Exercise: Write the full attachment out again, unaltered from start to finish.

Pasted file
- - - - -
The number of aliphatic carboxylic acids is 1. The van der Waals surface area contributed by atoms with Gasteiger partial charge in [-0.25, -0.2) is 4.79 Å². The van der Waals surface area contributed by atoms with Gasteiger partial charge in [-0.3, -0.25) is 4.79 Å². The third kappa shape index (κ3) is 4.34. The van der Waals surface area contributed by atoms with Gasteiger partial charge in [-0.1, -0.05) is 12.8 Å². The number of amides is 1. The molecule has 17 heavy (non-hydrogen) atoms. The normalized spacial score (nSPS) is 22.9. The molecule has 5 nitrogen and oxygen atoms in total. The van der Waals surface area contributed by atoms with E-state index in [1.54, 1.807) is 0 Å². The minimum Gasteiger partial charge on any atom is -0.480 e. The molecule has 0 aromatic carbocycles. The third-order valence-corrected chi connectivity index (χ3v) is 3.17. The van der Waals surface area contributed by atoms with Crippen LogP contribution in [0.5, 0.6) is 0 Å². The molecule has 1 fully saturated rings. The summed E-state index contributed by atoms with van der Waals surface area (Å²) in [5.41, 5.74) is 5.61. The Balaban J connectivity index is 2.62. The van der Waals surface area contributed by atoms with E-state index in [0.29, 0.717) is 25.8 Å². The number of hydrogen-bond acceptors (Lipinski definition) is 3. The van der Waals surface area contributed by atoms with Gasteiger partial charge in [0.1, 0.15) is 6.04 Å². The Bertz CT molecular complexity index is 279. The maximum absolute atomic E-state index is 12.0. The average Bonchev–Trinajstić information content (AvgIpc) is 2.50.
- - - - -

The number of aliphatic carboxylic acids is 1. The van der Waals surface area contributed by atoms with Gasteiger partial charge in [-0.25, -0.2) is 4.79 Å². The van der Waals surface area contributed by atoms with Gasteiger partial charge in [-0.3, -0.25) is 4.79 Å². The third kappa shape index (κ3) is 4.34. The van der Waals surface area contributed by atoms with Gasteiger partial charge in [-0.1, -0.05) is 12.8 Å². The number of amides is 1. The molecule has 17 heavy (non-hydrogen) atoms. The normalized spacial score (nSPS) is 22.9. The molecule has 5 nitrogen and oxygen atoms in total. The van der Waals surface area contributed by atoms with E-state index in [1.54, 1.807) is 0 Å². The minimum Gasteiger partial charge on any atom is -0.480 e. The molecule has 0 aromatic carbocycles. The third-order valence-corrected chi connectivity index (χ3v) is 3.17. The van der Waals surface area contributed by atoms with Crippen LogP contribution in [0.5, 0.6) is 0 Å². The molecule has 1 fully saturated rings. The summed E-state index contributed by atoms with van der Waals surface area (Å²) in [5.41, 5.74) is 5.61. The Balaban J connectivity index is 2.62. The van der Waals surface area contributed by atoms with E-state index in [0.29, 0.717) is 25.8 Å². The number of hydrogen-bond acceptors (Lipinski definition) is 3. The van der Waals surface area contributed by atoms with Gasteiger partial charge in [0.1, 0.15) is 6.04 Å². The Bertz CT molecular complexity index is 279. The maximum absolute atomic E-state index is 12.0. The average Bonchev–Trinajstić information content (AvgIpc) is 2.50.